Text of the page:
Yammy Gobblers

Yammy Gobblers - Yams Dressed Up Like Turkeys

We’re sure every family has a Thanksgiving tradition — whether it’s your Aunt Carol’s Walnut-Celery Jello Ring or your Mummy’s Famous Pecan Pie.  At Chef Terri’s house, the Yammy Gobblers take center stage alongside the Stuffed Pumpkin and the turkey (of course).

Every tradition has a beginning.  These roasted yams, wrapped in foil shaped to resemble a turkey, were inspired from a childhood memory:

Imagine it’s 1977, and your 7-year-old self has just had dinner with your parents at Smith & Wollensky in New York.  You weren’t able to finish your entire meal, so your friendly waiter offers to pack up your leftovers into a Bowser Bag.  You nodded, from the goading of your parents; and your obedience was rewarded with the presentation of your leftovers wrapped in aluminum foil shaped like a bright and shiny magical swan.  Breathless, you thanked your waiter for the lovely and elegant prize which you cradled in your hands all the way home to place in the fridge.  (and then the next day you wept bitterly when you discovered your dad satisfied his midnight craving by finishing off your meal, and left the ripped up remains of the beautiful swan on the counter for you to find in the morning).

But we digress.

Chef Terri pays homage to her beloved foil swan by featuring Yammy Gobblers on the Thanksgiving Feast menu.  You can use any roast yam or sweet potato recipe you like; Chef Terri roasts yam with aromatic ingredients like orange zest and cinnamon in ceramic ramekins and wraps the packages up in foil shaped like turkeys.  The presentation can be downright adorable.  According to one family member, it’s not Thanksgiving unless the Yammy Gobblers are served.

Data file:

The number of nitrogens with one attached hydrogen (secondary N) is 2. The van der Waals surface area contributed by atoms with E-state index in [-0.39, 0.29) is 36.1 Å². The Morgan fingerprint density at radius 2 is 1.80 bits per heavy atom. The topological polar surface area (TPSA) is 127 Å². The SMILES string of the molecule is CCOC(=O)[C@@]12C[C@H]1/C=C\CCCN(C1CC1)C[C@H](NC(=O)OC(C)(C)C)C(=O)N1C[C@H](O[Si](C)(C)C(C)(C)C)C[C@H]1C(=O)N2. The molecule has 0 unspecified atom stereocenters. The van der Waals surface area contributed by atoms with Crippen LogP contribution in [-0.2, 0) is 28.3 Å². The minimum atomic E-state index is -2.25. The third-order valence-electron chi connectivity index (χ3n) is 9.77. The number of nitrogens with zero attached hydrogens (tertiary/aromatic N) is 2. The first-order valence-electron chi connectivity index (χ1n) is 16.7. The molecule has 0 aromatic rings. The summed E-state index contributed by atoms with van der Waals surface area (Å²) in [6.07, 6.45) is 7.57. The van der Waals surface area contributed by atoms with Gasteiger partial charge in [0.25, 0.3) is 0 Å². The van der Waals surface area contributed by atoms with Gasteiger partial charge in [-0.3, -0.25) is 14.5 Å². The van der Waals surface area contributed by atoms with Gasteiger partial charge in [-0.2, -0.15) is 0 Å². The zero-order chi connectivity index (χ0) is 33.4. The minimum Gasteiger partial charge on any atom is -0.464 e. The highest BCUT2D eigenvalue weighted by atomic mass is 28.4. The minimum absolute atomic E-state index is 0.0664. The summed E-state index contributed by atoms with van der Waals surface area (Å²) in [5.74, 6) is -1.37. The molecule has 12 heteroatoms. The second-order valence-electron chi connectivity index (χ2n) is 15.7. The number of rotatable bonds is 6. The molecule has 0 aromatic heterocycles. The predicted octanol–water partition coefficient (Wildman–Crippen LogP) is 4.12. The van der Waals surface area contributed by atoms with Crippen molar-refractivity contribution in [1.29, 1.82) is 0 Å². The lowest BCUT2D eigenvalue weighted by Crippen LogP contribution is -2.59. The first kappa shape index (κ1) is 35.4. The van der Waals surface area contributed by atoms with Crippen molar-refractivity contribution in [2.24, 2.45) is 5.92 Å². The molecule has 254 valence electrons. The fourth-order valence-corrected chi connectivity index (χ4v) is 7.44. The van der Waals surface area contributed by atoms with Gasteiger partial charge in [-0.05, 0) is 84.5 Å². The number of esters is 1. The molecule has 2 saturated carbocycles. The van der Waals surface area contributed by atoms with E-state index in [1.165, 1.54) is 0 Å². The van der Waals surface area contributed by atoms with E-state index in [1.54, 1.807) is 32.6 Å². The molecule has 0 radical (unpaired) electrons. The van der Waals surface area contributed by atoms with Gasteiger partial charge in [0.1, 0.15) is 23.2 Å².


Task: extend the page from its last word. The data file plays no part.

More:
Sure, it’s cheesy, but it’s tradition.  Who’s going to mess with tradition?

 

Yammy Gobblers

Serves 6 to 8

4 medium-sized yams, peeled and 1/2-inch diced

Zest and juice of 2 navel oranges

1 tablespoon grated ginger

1/4 cup Maple syrup (grade B – or the darkest color you can find)

1 stick (8 tablespoons) unsalted butter, softened to room temperature

pinch each of kosher salt and freshly ground black pepper

1/2 teaspoon ground cinnamon

pinch freshly grated nutmeg

Special Equipment:

  • 6-8 4-ounce ramekins
  • heavy duty aluminum foil
  • baking sheet

 

Preheat the oven to 425 ℉

Butter each ramekin all over the insides and bottom and set aside.

In a mixing bowl, toss the yams with the orange juice, zest, ginger, syrup, salt, pepper, cinnamon and nutmeg until the yams are well coated.  Evenly divide the mixture among the prepared ramekins.

Wrap each ramekin with a sheet of foil, folding and crimping each end to represent the turkey’s head, neck and tail.  Cut the fringes on the tail to represent the tail feathers.

Place the turkeys on a baking sheet and bake for 20 – 30 minutes, or until fragrantly caramelized.  The yams are done with a knife inserted into one slides in with no resistance (though you’ll have to unwrap a sacrificial turkey to test that!)

Allow the turkeys to cool slightly for about 15 minutes before serving (if the turkeys are too hot, the steam escaping from them when you open them may burn you).  Let each guest unwrap his own yammy gobbler.  The aroma from the steam coming out is quite heady.

 

Yams in Ramekins Dressed Up Like Turkeys with Dear Martini

 

 

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